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A team of US researchers has devised a way for people with impaired vision to use the touchscreen of a tablet such as an iPad as a Braille keyboard.
It turns some previously fundamental thinking about how to make technology accessible to blind people on its head.
Instead of using a keyboard or mechanical writer, users type directly onto the flat glass.
The inventors used a novel design for the keyboard to overcome the lack of tactile features.
"Instead of having fingers that find the buttons, we built buttons that find the fingers," said Stanford's Sohan Dharmaraja, one of the researchers on the project.
The software creates a smart keyboard for users Users place eight fingers on the screen and the keyboard appears. Shaking the device activates a menu, and further interaction is achieved by regular touch gestures.
Mr Dharmaraja, alongside team-mates Adam Duran - an undergraduate from New Mexico University - and assistant professor Adrian Lew, came up with the idea during a boffin's X-Factor-style contest.
The competition, organised each year by Stanford University, challenges students to come up with some innovative future computing ideas over their summer break.
In demonstrations Mr Duran typed out a complicated mathematical formula and the chemical equation for photosynthesis.
But it also offers a solution for more basic problems.
"Imagine being blind in the classroom, how would you take notes? What if you were on the street and needed to copy down a phone number? These are real challenges the blind grapple with every day," said Prof Lew.
There are some obvious benefits to using touchscreen technology over traditional Braille writers.
"Current physical note takers are big and clunky and range from $3,000 (£2,000) to $6,000 (£4,000). Tablet PCs are available at a fraction of the cost and do so much more," said Mr Dharmaraja.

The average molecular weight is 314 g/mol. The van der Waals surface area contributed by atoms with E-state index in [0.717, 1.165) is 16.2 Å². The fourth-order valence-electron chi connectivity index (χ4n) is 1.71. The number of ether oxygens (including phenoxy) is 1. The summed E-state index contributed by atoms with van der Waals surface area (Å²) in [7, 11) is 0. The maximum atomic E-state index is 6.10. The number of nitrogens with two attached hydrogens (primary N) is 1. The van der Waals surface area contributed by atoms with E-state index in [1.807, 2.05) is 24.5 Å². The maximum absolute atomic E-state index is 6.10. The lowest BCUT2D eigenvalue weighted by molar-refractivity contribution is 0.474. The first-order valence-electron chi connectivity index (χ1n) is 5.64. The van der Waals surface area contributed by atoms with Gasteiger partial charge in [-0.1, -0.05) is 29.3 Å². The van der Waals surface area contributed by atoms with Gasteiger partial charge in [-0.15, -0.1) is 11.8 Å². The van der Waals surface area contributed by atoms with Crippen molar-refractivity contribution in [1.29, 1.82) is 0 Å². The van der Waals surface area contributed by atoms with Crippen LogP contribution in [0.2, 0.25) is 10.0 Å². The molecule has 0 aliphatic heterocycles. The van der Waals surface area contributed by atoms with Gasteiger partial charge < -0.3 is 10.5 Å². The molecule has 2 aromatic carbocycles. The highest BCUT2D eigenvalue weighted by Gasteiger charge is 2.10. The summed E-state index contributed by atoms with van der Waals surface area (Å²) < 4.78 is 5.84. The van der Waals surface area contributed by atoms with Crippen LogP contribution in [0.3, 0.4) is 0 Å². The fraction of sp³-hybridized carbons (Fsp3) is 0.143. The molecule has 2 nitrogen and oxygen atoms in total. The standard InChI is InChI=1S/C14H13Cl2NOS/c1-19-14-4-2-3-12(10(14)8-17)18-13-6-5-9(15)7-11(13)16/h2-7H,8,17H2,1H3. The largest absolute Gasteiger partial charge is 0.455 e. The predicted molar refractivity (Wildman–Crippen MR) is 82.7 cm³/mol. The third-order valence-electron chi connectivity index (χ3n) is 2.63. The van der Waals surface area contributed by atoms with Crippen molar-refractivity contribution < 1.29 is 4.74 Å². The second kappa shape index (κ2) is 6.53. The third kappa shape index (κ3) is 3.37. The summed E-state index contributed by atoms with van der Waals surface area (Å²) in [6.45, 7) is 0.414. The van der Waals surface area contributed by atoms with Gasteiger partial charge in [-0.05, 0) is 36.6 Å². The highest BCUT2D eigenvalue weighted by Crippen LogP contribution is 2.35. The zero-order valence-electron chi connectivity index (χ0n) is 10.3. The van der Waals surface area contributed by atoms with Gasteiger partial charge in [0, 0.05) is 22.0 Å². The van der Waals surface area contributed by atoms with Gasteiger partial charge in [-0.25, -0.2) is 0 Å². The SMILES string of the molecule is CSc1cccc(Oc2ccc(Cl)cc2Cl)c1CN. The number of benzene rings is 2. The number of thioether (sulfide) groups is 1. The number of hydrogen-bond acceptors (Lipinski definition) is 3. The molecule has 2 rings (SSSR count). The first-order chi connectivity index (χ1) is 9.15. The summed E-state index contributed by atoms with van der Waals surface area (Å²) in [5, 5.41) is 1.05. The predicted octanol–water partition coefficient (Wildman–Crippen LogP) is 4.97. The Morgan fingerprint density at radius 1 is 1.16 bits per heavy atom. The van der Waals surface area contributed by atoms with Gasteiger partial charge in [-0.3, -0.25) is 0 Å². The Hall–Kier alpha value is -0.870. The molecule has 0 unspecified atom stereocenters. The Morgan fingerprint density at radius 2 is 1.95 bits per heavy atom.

As part of the project, the students had to learn Braille. The system, originally developed for the French military, is made up of six dots arranged in various patterns. They are read by people's fingertips.
But the system can seem outdated in a modern era where touchscreens are ubiquitous.
Accessible touch screen devices such as the iPad offer a huge range of possibilities for developers and for blind and partially sighted people," said Robin Spinks, the Royal National Institute for Blind People's manager of digital accessibility.
"This prototype Braille keyboard for touch screen devices represents a very promising development, and RNIB look forward to being able to test it with our members in the future," he added.
It may be some while until the Stanford project is turned into a commercial reality but the team are determined.
"Who knows what we will get because of this device. It is opening a door that wasn't open before," said Mr Dharmaraja.
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